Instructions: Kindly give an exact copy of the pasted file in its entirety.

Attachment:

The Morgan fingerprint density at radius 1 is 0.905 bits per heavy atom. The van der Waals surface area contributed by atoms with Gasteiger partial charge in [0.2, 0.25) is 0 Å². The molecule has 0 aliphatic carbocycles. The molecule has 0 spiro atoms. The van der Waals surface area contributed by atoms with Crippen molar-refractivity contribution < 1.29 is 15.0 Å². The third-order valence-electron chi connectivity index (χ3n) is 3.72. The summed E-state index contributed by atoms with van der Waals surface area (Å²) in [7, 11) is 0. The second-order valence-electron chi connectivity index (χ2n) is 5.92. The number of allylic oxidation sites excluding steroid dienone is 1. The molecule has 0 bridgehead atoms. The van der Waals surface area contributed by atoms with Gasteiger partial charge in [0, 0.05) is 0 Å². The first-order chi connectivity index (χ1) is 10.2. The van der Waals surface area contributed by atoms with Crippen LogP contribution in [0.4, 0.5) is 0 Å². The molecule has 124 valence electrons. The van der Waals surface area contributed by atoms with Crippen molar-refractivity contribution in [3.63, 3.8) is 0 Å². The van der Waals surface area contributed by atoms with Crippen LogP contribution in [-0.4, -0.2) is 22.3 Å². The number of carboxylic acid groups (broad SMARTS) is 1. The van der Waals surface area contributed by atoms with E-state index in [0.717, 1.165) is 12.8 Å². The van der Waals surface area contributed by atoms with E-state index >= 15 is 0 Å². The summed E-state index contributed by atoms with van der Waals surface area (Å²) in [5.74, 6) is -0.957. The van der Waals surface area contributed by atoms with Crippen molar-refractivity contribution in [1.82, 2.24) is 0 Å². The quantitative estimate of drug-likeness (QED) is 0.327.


The Morgan fingerprint density at radius 1 is 0.905 bits per heavy atom. The van der Waals surface area contributed by atoms with Gasteiger partial charge in [0.2, 0.25) is 0 Å². The molecule has 0 aliphatic carbocycles. The molecule has 0 spiro atoms. The van der Waals surface area contributed by atoms with Crippen molar-refractivity contribution < 1.29 is 15.0 Å². The third-order valence-electron chi connectivity index (χ3n) is 3.72. The summed E-state index contributed by atoms with van der Waals surface area (Å²) in [7, 11) is 0. The second-order valence-electron chi connectivity index (χ2n) is 5.92. The number of allylic oxidation sites excluding steroid dienone is 1. The molecule has 0 bridgehead atoms. The van der Waals surface area contributed by atoms with Gasteiger partial charge in [0, 0.05) is 0 Å². The first-order chi connectivity index (χ1) is 10.2. The van der Waals surface area contributed by atoms with Crippen LogP contribution in [0.4, 0.5) is 0 Å². The molecule has 124 valence electrons. The van der Waals surface area contributed by atoms with Crippen molar-refractivity contribution in [3.63, 3.8) is 0 Å². The van der Waals surface area contributed by atoms with Crippen LogP contribution in [-0.4, -0.2) is 22.3 Å². The number of carboxylic acid groups (broad SMARTS) is 1. The van der Waals surface area contributed by atoms with E-state index in [0.717, 1.165) is 12.8 Å². The van der Waals surface area contributed by atoms with E-state index >= 15 is 0 Å². The summed E-state index contributed by atoms with van der Waals surface area (Å²) in [5.74, 6) is -0.957. The van der Waals surface area contributed by atoms with Crippen molar-refractivity contribution in [1.82, 2.24) is 0 Å². The quantitative estimate of drug-likeness (QED) is 0.327.